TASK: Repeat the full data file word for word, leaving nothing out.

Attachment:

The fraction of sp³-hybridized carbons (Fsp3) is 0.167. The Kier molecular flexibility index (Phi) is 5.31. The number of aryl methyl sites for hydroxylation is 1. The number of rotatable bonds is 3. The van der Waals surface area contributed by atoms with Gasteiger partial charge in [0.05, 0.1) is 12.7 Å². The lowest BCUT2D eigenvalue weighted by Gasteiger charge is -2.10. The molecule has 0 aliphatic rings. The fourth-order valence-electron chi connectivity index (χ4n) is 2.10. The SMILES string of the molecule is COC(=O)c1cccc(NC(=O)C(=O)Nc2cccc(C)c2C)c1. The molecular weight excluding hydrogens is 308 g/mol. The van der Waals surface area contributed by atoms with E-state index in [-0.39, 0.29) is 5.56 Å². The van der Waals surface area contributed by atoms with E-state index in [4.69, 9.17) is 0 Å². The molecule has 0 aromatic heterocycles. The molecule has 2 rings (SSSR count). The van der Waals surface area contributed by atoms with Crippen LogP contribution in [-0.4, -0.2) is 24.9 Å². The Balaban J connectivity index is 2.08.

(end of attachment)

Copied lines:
The fraction of sp³-hybridized carbons (Fsp3) is 0.167. The Kier molecular flexibility index (Phi) is 5.31. The number of aryl methyl sites for hydroxylation is 1. The number of rotatable bonds is 3. The van der Waals surface area contributed by atoms with Gasteiger partial charge in [0.05, 0.1) is 12.7 Å². The lowest BCUT2D eigenvalue weighted by Gasteiger charge is -2.10. The molecule has 0 aliphatic rings. The fourth-order valence-electron chi connectivity index (χ4n) is 2.10. The SMILES string of the molecule is COC(=O)c1cccc(NC(=O)C(=O)Nc2cccc(C)c2C)c1. The molecular weight excluding hydrogens is 308 g/mol. The van der Waals surface area contributed by atoms with E-state index in [-0.39, 0.29) is 5.56 Å². The van der Waals surface area contributed by atoms with E-state index in [4.69, 9.17) is 0 Å². The molecule has 0 aromatic heterocycles. The molecule has 2 rings (SSSR count). The van der Waals surface area contributed by atoms with Crippen LogP contribution in [-0.4, -0.2) is 24.9 Å². The Balaban J connectivity index is 2.08.